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A Major Sea Turtle Nesting Site, on Bijagos Islands, Is Worlds Away From Crowds

A Major Sea Turtle Nesting Site, on Bijagos Islands, Is Worlds Away From Crowds

Each year, thousands of baby green sea turtles clamber across a beautiful, white-sand paradise that is one of the largest hatching sites of this species in the Atlantic, adorably making their way to the sea. There’s one noticeable absence: people.

The spectacular hatching events take place between August and December on Poilão Island, a tiny, uninhabited speck off the coast of Guinea-Bissau in West Africa. It is the southernmost island of the 88 that make up the Bijagós archipelago, a UNESCO biosphere reserve. Last year, turtles laid more than 44,000 nests on its 1.4 mile-long beach.

While the masses of turtles seem to have little trouble finding the spot to lay their eggs — some swim more than 600 miles across the North Atlantic — it’s hard to imagine somewhere more challenging for human turtle-lovers to reach.

The country’s tourism minister, Alberto Demba Touré, said that access is a main challenge. “We want to increase the tourists who go to the Bijagós,” he said. Last year, UNESCO declared its support for the Bijagós Islands to seek World Heritage List status, which, if successful, would increase its visibility and strengthen its environmental protections.

Turtle conservation programs have become a staple of resorts in many popular destinations, including in Hawaii, Mexico and throughout the Caribbean. Guinea-Bissau may like to capture a meager sliver of that pie, but it would be with steep challenges.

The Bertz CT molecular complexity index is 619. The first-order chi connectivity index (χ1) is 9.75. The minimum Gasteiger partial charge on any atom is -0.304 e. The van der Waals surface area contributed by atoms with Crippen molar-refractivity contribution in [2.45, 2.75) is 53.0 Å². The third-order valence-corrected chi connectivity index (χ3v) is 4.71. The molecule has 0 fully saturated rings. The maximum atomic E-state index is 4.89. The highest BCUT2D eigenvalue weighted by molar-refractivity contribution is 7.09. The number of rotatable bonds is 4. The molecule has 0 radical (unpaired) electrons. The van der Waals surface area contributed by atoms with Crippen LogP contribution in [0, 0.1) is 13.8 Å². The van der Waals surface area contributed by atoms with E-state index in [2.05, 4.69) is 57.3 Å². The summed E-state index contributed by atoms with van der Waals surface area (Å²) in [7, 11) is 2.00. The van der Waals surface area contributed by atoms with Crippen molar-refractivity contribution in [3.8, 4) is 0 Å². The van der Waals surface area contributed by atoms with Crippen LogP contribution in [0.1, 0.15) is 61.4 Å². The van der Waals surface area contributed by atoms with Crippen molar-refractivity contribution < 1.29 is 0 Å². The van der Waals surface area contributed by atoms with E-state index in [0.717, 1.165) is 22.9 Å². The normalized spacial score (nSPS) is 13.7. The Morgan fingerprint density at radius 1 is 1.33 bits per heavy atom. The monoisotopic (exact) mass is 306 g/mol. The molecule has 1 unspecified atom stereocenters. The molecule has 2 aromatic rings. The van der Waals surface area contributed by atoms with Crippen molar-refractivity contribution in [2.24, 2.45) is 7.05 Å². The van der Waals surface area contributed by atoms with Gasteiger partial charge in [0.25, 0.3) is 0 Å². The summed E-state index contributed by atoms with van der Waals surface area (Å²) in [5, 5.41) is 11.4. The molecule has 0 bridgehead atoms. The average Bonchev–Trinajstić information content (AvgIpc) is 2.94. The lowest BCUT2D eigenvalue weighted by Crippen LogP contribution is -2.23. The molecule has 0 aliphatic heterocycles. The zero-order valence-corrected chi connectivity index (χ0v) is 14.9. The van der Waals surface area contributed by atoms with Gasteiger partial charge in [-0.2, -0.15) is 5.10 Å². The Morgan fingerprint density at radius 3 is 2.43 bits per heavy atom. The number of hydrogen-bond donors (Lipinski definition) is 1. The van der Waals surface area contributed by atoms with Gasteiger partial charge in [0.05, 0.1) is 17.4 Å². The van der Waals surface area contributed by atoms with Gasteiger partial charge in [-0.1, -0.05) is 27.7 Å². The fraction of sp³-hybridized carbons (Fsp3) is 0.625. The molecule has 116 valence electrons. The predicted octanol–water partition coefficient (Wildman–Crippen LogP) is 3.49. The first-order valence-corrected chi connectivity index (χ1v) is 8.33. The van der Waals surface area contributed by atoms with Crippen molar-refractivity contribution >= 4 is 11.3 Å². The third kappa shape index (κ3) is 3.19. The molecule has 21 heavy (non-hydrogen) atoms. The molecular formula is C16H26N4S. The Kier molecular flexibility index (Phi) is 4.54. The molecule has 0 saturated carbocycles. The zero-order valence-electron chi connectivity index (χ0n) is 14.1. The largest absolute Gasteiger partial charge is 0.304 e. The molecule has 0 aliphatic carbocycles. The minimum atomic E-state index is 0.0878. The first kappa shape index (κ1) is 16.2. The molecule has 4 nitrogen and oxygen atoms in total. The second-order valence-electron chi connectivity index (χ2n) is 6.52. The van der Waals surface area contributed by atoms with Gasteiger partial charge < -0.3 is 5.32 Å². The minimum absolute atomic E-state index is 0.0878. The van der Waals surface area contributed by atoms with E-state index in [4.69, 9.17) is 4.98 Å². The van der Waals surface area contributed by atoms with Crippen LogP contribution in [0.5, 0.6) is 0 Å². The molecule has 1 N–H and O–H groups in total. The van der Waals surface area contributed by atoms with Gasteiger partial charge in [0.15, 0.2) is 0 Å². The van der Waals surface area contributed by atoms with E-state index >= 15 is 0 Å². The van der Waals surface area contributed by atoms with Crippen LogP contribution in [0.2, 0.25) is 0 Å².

Politically fragile Guinea-Bissau has very little infrastructure and is one of the world’s poorest and least touristed nations. Most flights to Bissau, the country’s sleepy capital on the mainland, require a connection in Lisbon or Dakar, Senegal. Then, from Bissau, it’s a bumpy one-hour drive to the coast, and five to seven hours in a speedboat (depending on the route) to Poilão Island.

A limited number of tourists, usually no more than a dozen at a time, are allowed to visit the Poilão Island, which is part of the João Vieira and Poilão Marine National Park. The island is considered sacred by the archipelago’s residents and no construction is allowed on it.

Last fall I traveled to Poilão at the height of hatching season to witness the baby turtles make their way from nest to sea, and to see how the local workers monitor and ensure the survival of the tens of thousands of hatchlings each year.

I started in Bissau, a riverside city of half a million, after flying there from my home in Dakar….

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